When it came to entertaining boxing fans, Muhammad Ali had no peer.
That was especially true when he fought in Las Vegas. He might not have been a regular, but he was just as much the showman as any entertainer on the Strip.
The former world heavyweight champion died Friday in a Phoenix-area hospital at age 74 from respiratory issues after battling Parkinson’s disease for the better part of three decades.
Top Rank chairman and Hall of Fame promoter Bob Arum, who got his start in the sport in 1966 because of Ali, said: “He was the most transforming figure of our time. What he did inside and outside the ring will be part of his everlasting legacy.”
Ali fought only seven times in Las Vegas. But his connection to the city transcended boxing. His daughter Rasheda Ali Walsh lives in the valley, as do two of his grandsons, Biaggio and Nico.
Biaggio, a senior running back at Bishop Gorman High School, played in front of his grandfather two years ago in Reno when Gorman won the state title. Ali sat in the stands, a blanket wrapped around him to shield him from the early December chill, as Biaggio scored two touchdowns, rushed for 137 yards and helped the Gaels defeat Reed 70-28.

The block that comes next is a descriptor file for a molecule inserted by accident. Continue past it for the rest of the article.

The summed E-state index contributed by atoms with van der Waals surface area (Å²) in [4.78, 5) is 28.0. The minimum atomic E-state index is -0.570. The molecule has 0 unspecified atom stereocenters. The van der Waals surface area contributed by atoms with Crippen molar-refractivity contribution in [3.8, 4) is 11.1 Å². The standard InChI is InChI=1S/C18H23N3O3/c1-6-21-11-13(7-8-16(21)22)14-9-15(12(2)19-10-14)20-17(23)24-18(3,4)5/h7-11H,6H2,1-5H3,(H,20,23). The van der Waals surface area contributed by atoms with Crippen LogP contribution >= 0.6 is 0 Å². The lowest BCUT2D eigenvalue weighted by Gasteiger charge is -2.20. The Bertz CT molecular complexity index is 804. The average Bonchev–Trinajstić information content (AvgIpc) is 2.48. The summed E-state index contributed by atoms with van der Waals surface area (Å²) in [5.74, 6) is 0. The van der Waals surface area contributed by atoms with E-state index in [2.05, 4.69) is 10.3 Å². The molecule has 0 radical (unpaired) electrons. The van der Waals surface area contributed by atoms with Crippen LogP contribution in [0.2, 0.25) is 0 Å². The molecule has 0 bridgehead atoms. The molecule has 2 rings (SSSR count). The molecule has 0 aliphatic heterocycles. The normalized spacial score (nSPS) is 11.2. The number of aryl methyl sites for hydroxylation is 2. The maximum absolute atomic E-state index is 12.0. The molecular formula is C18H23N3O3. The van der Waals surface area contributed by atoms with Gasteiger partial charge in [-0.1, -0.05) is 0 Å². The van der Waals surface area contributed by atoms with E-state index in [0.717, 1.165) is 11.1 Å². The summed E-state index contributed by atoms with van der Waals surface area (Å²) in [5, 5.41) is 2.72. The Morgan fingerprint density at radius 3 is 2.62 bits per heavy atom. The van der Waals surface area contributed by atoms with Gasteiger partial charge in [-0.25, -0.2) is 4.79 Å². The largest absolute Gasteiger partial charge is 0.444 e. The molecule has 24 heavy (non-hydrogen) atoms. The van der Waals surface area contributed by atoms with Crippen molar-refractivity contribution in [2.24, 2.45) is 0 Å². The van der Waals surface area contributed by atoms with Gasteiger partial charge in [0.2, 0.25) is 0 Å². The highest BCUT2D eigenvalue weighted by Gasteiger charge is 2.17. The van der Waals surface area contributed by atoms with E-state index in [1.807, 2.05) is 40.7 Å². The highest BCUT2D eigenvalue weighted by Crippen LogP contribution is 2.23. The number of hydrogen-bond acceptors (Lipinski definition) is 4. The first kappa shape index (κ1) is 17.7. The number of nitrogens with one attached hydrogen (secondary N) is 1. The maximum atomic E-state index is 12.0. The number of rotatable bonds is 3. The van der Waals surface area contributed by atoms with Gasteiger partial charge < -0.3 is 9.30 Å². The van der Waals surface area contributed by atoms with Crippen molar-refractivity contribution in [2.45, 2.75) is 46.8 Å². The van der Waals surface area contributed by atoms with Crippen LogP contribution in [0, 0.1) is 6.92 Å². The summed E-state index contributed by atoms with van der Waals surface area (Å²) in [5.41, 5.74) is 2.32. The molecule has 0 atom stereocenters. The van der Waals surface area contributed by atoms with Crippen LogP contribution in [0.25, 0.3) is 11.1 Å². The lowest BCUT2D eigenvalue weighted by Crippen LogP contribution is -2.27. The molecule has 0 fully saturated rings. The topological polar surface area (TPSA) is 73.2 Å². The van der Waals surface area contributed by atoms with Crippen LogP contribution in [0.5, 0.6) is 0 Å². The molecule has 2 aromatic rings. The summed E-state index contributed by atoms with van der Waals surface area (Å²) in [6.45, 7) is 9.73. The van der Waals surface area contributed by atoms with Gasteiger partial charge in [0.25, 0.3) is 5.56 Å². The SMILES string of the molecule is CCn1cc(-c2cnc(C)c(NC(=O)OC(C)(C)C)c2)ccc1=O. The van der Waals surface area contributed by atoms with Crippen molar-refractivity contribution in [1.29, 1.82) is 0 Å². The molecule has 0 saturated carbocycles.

Ali went 5-2 in Las Vegas, with his first fight in 1961 when he was known as Cassius Clay. He beat Duke Sabedong at the old Las Vegas Convention Center.
“I was at that fight,” said Marc Ratner, the former executive director of the Nevada Athletic Commission. “And I became a huge Ali fan forever.”
Longtime former Review-Journal boxing writer Royce Feour was also at the Sabedong fight. He has fond memories of Ali.
“Ali won a 10-round decision,” Feour said. “At that time, I had no idea Ali would someday be the great legend he of course became.”
Ali returned to Las Vegas in 1965, and on Nov. 22, now known as Muhammad Ali after his conversion to Islam, he dominated Floyd Patterson at the Convention Center, scoring a 12th-round technical knockout to retain his title.
After returning to boxing in 1970 after he was barred from the sport for refusing induction into the U.S. Army during the Vietnam War, Ali defeated Jerry Quarry in Atlanta. They had a rematch June 27, 1972, at the Convention Center, where Ali won by TKO.
Ali scored wins over Joe Bugner in 1973 and Ron Lyle in 1975, both at the Convention Center. But his luck in Las Vegas would ultimately run out.
On Feb. 15, 1978, Leon Spinks, who had just seven professional fights under his belt, won the World Boxing Council and World Boxing Association heavyweight titles from Ali when he scored a 15-round split decision at the Las Vegas Hilton. Ali won the rematch seven months later at the Louisiana Superdome to win back the WBA belt.
“When Ali lost his title to Leon Spinks, I told people at ringside that I thought Spinks won the fight but that the judges wouldn’t give him the decision because they wouldn’t vote against Ali,” Feour said. “I was wrong.”
On Oct. 2, 1980, in the outdoor arena at Caesars Palace, Ali was pounded by undefeated Larry Holmes, as Ali trainer Angelo Dundee had the fight stopped after the 10th round.